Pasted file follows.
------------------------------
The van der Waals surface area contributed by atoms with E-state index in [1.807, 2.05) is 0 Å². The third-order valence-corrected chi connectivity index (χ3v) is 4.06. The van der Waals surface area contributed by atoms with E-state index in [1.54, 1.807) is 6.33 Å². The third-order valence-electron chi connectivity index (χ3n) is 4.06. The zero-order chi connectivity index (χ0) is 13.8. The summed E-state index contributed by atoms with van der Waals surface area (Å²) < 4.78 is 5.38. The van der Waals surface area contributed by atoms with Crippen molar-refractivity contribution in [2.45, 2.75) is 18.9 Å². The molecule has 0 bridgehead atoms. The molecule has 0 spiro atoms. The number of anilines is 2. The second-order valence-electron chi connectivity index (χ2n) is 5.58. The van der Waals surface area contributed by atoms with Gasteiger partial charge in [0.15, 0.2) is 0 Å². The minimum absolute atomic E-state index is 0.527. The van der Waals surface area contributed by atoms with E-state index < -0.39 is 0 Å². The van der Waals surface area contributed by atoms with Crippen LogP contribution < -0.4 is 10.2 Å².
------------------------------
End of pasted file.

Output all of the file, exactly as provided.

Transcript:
The van der Waals surface area contributed by atoms with E-state index in [1.807, 2.05) is 0 Å². The third-order valence-corrected chi connectivity index (χ3v) is 4.06. The van der Waals surface area contributed by atoms with E-state index in [1.54, 1.807) is 6.33 Å². The third-order valence-electron chi connectivity index (χ3n) is 4.06. The zero-order chi connectivity index (χ0) is 13.8. The summed E-state index contributed by atoms with van der Waals surface area (Å²) < 4.78 is 5.38. The van der Waals surface area contributed by atoms with Crippen molar-refractivity contribution in [2.45, 2.75) is 18.9 Å². The molecule has 0 bridgehead atoms. The molecule has 0 spiro atoms. The number of anilines is 2. The second-order valence-electron chi connectivity index (χ2n) is 5.58. The van der Waals surface area contributed by atoms with Gasteiger partial charge in [0.15, 0.2) is 0 Å². The minimum absolute atomic E-state index is 0.527. The van der Waals surface area contributed by atoms with E-state index < -0.39 is 0 Å². The van der Waals surface area contributed by atoms with Crippen LogP contribution < -0.4 is 10.2 Å².